Find out the top 10 core skills you need to master as a network architect and what hard skills you need to know to succeed in this job.

A network architect designs networks and provides expert advice on telecommunications. He/she interprets business requirements and translates them into the new networks. The understanding of the specific business needs is essential for a professional acting in this capacity.

Other duties include providing technological developments that are well aligned with the business's strategic direction and existing financial resources. He/she also works together with other technical specialists including applications, server, and enterprise architects, to make sure there is harmony among technology portfolios. They are also involved in the development of standards for regulating networks and also offers advice to customers based on their needs. Lastly, he/she is responsible for evaluating and reviewing new network technologies against strategic business goals.

Core Skills Required to be a Network Architect

Core skills describe a set of non-technical abilities, knowledge, and understanding that form the basis for successful participation in the workplace. Core skills enable employees to efficiently and professionally navigate the world of work and interact with others, as well as adapt and think critically to solve problems.

Core skills are often tagged onto job descriptions to find or attract employees with specific essential core values that enable the company to remain competitive, build relationships, and improve productivity.

A network architect should master the following 10 core skills to fulfill her job properly.

Customer Oriented:

Customer Oriented is a skill that focuses primarily on the client as the King offering quality services that meet the customer's expectations with an aim to inspire people rather than just try to sell their product.

A Network Architect needs to be customer oriented to boost the image of their company, stand out from the rest of the people and devise innovations of tomorrow that focus its sights on a new target ? satisfying the customer expectations.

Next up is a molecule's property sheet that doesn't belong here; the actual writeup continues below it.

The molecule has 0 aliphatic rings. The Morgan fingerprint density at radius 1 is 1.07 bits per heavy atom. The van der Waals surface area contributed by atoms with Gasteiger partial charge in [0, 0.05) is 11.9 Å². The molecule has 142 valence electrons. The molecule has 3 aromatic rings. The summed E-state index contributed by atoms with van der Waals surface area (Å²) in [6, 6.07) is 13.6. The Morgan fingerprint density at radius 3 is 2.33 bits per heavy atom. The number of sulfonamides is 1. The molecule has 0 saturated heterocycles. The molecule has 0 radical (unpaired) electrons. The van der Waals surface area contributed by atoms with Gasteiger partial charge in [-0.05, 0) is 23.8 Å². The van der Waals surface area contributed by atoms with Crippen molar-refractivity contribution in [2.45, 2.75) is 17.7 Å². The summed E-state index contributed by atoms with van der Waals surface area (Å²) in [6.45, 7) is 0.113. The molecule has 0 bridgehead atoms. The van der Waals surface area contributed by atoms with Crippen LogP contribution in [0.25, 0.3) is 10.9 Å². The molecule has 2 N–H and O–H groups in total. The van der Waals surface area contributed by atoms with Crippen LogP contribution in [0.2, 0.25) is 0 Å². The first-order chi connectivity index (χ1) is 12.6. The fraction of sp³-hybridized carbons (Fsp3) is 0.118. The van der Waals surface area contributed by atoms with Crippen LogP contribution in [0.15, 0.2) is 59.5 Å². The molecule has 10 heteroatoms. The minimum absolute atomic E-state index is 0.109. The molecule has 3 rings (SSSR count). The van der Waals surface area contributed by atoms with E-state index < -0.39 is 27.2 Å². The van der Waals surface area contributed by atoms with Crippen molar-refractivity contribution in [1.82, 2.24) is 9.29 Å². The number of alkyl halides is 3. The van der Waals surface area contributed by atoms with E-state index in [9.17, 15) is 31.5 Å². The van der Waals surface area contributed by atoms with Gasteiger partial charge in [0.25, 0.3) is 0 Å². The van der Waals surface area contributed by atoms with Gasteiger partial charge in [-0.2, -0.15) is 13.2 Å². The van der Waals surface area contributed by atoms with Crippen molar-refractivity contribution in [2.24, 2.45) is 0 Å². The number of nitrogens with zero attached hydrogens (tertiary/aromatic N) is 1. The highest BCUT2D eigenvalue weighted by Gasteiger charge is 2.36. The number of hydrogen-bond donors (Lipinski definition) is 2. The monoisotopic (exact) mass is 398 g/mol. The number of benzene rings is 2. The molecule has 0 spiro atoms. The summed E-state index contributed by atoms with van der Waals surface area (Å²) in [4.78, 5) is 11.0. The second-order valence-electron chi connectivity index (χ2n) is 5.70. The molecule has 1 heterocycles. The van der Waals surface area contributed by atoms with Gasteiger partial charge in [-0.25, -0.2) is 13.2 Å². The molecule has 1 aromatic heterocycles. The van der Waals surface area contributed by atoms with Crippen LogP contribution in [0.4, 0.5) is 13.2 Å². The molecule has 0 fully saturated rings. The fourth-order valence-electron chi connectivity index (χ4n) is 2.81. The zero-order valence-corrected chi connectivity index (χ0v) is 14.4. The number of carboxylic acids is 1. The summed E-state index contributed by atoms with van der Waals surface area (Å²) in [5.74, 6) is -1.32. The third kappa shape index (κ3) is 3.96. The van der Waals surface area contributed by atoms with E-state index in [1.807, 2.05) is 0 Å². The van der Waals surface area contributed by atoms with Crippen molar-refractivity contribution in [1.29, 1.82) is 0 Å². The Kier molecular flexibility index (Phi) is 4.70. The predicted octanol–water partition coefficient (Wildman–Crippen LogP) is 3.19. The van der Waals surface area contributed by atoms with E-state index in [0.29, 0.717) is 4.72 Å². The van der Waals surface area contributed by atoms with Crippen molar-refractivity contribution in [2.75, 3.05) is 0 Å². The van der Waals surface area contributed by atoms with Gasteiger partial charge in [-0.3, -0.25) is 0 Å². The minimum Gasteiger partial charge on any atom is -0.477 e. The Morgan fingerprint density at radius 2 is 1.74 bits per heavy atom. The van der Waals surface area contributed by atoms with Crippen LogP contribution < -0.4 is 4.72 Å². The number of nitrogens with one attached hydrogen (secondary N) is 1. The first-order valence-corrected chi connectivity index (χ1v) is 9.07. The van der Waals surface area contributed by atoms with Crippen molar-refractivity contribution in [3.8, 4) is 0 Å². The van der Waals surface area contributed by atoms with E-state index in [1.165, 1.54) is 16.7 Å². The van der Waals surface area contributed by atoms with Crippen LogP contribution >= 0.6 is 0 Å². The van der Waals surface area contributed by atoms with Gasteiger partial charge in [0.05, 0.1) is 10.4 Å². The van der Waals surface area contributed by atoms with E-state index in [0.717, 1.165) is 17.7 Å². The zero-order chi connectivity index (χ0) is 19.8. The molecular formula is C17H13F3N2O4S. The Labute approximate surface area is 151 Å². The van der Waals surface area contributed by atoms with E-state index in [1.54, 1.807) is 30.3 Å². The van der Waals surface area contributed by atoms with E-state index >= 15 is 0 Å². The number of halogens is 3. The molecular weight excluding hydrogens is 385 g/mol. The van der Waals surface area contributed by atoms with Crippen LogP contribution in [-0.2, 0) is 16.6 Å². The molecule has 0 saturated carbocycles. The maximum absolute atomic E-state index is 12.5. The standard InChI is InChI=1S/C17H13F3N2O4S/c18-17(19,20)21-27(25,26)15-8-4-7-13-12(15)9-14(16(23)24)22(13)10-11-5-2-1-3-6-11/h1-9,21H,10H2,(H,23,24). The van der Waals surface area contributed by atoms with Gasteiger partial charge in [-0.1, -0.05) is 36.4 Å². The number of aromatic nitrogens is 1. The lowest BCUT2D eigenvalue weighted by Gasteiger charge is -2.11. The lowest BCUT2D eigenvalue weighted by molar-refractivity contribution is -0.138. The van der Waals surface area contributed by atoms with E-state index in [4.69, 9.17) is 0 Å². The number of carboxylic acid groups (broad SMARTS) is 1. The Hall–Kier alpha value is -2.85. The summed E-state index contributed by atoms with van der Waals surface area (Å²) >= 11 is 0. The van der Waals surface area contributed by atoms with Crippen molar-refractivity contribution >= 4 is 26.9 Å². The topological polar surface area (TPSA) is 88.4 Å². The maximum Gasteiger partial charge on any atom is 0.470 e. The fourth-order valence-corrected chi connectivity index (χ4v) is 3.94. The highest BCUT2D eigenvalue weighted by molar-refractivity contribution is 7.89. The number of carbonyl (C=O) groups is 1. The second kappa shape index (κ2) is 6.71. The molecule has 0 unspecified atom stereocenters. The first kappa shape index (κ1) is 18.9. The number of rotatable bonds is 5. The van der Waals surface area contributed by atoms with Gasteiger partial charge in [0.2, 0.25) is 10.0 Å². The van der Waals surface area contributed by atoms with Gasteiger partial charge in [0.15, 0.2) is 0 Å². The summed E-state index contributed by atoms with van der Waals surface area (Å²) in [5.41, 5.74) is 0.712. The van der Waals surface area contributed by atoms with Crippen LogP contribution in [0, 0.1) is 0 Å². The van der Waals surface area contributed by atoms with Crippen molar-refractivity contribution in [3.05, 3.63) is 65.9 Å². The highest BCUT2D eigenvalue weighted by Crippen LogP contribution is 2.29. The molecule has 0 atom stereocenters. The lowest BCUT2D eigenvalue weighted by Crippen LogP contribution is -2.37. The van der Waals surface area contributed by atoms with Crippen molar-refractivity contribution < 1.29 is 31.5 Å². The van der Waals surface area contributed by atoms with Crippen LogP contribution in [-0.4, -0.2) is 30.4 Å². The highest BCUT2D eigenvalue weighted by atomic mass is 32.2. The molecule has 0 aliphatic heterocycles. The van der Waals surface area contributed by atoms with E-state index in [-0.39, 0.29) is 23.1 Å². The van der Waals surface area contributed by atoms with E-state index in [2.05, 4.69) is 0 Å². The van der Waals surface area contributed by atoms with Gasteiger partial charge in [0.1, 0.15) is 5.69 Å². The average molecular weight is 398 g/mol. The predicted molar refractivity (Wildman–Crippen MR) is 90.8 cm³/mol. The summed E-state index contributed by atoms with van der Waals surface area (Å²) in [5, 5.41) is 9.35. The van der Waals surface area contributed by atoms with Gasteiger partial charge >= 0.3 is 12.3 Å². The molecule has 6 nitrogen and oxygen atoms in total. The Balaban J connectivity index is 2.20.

Verbal Communication:

Verbal Communication is the use of tones and language to relay a message; it aids as a vehicle for expressing ideas, concepts and it, is critical to the daily running of the business.

A Network Architect portrays his/her image and that of the company by the way he/she communicates; strong verbal communication skills are vital for business development and forging lasting relationships with customers, suppliers, and colleagues.

Negotiation Skills:

Negotiation Skills are a deliberative process by which people settle their differences through an acceptable agreement to both parties to co-exist without argument and dispute in the workplace.

A Network Architect must learn to resolve any disputes that arise in the workplace using the principles of fairness, seeking mutual benefit and maintaining a cordial relationship that builds a success at the workplace.

Innovation:

Innovation is the process of translating new invention into a service that creates value or brings better solutions that meet the requirements.

A Network Architect ought to introduce innovation in their business to help save time and money giving a competitive advantage to grow and adapt the business in today's marketplace as well as creating more efficient processes and ideas with a likelihood for your business to succeed.

Networking:

Networking is the process that encourages an exchange of information and ideas among individuals or groups that share the same interests.

A Network Architect is required to establish policies and procedures that govern networking to form professional relationships that will boost the future of business and employment prospects while maintaining regular contact with each other to gain each other's trust thus developing few quality relationships.